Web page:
African Press International (API)

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Uganda: Waiting for Kony

Posted by African Press International on May 3, 2008

Publisher: Korir, africanpress@getmail.no source.mail&guardian.SA

Story by David Lewis

Ri-Kwangba (Congo-Sudan border) – It was meant to be a day of celebration and festivities, marking the end of one of Africa’s longest and most brutal wars.

Mediators and government ministers were flown in by helicopter, an army of journalists scrambled for the best view and sweated out the wait in their seats under a tent in a remote bush clearing on the Sudan-Democratic Republic of Congo border. In the end, amid allegations of stolen wads of cash, after an undelivered letter from a president to the rebels and the sacking of the main negotiator, it collapsed into farce.
Uganda’s notorious Lord’s Resistance Army (LRA) rebels were expected, on April 10, to sign a deal to end their two-decade-long insurgency against President Yoweri Museveni’s government.

Faced with a barrage of scepticism during the days leading up to the supposed signing, LRA negotiators insisted that Joseph Kony, their mysterious leader who believes he has mystical powers, would indeed emerge from the bush and sign a deal. But, by the end of the day, he hadn’t appeared. “We have squandered this, our best opportunity [to sign],” said David Matsanga, the sacked LRA negotiator, as it started becoming clear just how badly things had gone wrong.

“It could take seven days for him to reach the signing place,” he said, in a rare moment of honesty, before he was whisked out of the bush camp that became the base for those trying to rescue Uganda’s two-year-old peace process. In fact, seven days’ walk away for the LRA could place him just about anywhere and, for many, was a clear sign that no one had any idea where the rebel leader actually was.

Riek Machar, chief mediator and Southern Sudan’s vice-president, proceeded to spend the next five days sitting outside his tent in the clearing, waiting, even for just a phone call. Word spread in the camp that neither Machar nor Joachim Chissano, the UN’s special envoy to the LRA peace process, had spoken directly to Kony since last year. “There is a complete lack of communication. This is ridiculous,” said one official who has been following the talks.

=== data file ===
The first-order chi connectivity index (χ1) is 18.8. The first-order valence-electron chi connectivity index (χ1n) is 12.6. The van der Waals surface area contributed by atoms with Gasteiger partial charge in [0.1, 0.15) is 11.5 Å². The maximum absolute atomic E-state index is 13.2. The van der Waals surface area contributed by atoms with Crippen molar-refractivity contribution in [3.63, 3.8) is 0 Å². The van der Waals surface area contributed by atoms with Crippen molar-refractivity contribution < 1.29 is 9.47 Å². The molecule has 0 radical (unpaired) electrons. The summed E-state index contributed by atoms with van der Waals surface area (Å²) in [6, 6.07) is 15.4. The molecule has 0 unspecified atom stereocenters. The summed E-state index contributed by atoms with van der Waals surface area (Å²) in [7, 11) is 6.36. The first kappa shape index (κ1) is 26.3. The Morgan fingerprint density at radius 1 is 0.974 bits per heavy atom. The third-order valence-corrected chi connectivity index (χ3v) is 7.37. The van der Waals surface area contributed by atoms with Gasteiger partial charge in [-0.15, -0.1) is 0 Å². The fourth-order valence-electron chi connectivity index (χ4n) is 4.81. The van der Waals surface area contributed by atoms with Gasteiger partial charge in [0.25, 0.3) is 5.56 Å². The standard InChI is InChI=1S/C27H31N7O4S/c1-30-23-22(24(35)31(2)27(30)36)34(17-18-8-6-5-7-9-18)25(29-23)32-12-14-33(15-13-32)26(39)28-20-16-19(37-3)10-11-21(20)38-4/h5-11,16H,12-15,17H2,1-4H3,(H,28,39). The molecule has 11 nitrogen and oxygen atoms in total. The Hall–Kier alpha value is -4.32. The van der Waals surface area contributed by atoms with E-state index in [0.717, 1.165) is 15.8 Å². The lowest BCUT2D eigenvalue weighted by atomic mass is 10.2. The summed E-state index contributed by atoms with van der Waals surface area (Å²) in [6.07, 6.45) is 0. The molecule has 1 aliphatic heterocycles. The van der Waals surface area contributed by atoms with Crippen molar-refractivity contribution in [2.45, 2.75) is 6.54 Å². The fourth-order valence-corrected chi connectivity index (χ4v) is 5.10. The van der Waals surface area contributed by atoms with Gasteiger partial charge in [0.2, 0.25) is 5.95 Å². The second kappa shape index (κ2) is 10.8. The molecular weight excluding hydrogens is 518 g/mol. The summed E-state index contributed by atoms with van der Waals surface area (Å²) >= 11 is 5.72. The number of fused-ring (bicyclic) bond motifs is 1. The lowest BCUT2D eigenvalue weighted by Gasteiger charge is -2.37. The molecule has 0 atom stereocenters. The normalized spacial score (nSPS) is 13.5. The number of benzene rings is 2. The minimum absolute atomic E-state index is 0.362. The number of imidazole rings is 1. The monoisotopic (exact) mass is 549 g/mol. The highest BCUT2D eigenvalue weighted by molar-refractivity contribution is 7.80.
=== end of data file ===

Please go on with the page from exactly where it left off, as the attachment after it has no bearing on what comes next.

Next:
Ugandan chiefs, elders and religious leaders, who travelled up to South Sudan to witness a new beginning for north Uganda, which has borne the brunt of the war despite being home to the Acholi people Kony claims to be fighting for, were instead charged with heading into the bush to try to make contact. They returned saying they had occasionally spoken only to Kony on the phone and everyone began to understand that the entire organisation was riddled with divisions. Having originally included fighters from the bush, the LRA negotiating team became a vehicle for Acholi leaders from the diaspora, who were vying for influence and money.

Factions within the delegation had to be physically separated at times and rowed frequently over money. Observers say Kony is deeply suspicious of his negotiators, as well as of the mediation, and believes more money given to the process — more than $10-million so far — should go directly to him. Meanwhile, as last year’s execution of Vincent Otti, Kony’s deputy, showed, there are deep divisions within the ranks of the fighters. Otti’s murder meant contact with the dark and often baffling world of the LRA, where Otti was considered a dove and Kony a hawk, had been severed.

In the end Machar did not speak to Kony, making for a frustrating process. “We are here because there is no other option,” said the LRA watcher, leaving the bush camp. “This is fine if they [the LRA] are not building up in the meantime.” The LRA is no longer seen as an immediate threat to Uganda. During the process the north has been spared the attacks that have left tens of thousands dead and two million displaced since the mid 1980s.

This violence, as well as talk of the International Criminal Court, which wants to try Kony and several commanders for war crimes but has been accused of being an obstacle to peace, seemed a distant memory.
But just over the border in the Democratic Republic of Congo, it is very real for the hundreds of newly abducted civilians who, according to deserters debriefed by the United Nations mission there, are being trained as fighters to swell the LRA ranks.

Estimates for the ranks of the LRA dropped into the mid hundreds but, with the fresh batch of abductees, could now be more than 1 000 fighters, said security sources.
The fear now is that Kony will roam around the lawless corners of the DRC, Sudan and the Central African Republic (CAR) as a gun for hire. “He will cease to be a freedom fighter and turn into a mercenary. This is a danger,” said a regional political adviser to the process.

Kony is reported to have made links already with rebels from the CAR and Chad. Meanwhile, his relationship with the government in Khartoum, long a backer of the LRA, is well documented and, some say, might be rekindled as a result of tensions between north and south Sudan. “Now we need to get Congo, the CAR, Uganda and Sudan to come together and work out what steps they can take. The stick needs to take shape,” said the adviser. Given the weaknesses and the complexities of the domestic situations in the countries involved, the hostile terrain and the LRA’s experience and battle-hardened tactics, this could take some time.

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African Press International -api

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